Last year I noticed big shiny patches under some of our trees. The shiny patches turned black and I figured it was some sort of blight. I did a search and came up with nothing. Over the winter, many of our small tulip trees died. This year, it is widespread enough in the Midwest that it hit the news.
The blight is Toumeyella liriodendri, Tulip poplar scale.
You may notice big dark wet looking patches along the roads under some trees. If you walk on those patches they'll sound sticky.
They are sticky. It's honeydew, excreted in little droplets from the bodies of the scale insect.
In Indiana, black sooty mold feeds on the honeydew and it's common to see lower leaves, and the grass and plants under an infected tree turn black with this stuff.
There are dozens of kinds of scale. [Who knew?] It's all over the place all the time. It spreads on birds, which is why it's everywhere in the first place. The question is what allowed it get out of control?
Turns out our mild winter didn't kill a lot of it and the dry weather has stressed and weakened the trees, which means there's more of it around and the trees aren't fighting it the way they usually do.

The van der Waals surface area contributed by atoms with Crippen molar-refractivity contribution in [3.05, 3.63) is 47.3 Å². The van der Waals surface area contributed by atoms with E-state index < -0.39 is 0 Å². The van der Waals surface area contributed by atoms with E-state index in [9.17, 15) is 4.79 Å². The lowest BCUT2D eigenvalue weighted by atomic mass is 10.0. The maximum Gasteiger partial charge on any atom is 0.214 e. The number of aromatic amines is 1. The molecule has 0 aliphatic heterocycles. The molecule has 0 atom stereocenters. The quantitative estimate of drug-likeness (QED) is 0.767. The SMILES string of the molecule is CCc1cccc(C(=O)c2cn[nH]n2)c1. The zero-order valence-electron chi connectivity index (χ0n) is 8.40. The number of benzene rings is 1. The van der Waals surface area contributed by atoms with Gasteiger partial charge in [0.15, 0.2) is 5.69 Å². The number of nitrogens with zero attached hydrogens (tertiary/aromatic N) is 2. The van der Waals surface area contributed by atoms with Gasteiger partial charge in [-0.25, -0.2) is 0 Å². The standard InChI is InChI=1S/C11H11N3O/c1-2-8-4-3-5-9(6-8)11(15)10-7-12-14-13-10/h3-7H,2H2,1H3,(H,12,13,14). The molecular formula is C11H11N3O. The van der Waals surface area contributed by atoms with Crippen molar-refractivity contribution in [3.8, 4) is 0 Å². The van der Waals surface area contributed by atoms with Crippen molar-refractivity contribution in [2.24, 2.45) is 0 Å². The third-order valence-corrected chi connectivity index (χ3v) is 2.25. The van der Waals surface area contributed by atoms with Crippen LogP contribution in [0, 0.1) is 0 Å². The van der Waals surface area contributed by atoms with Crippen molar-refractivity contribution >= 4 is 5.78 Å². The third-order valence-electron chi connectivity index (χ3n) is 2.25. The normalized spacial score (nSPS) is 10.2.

What can be done about it? You can treat the trees with Neem oil or some other dormant oil, but that gets pricey and you'd need to be careful of all the other things that live on and around the tree.
You can also make sure your trees are well watered and fertilized so that they're in a strong healthy condition. The scale may get to them, but not kill them. That's what we're going to do with the trees around the house.
We will lose more of our trees in the woods. Even the huge tulips look pretty bad. There's not a lot we can do except pray for rain.
Firewood will be cheap for the next few years.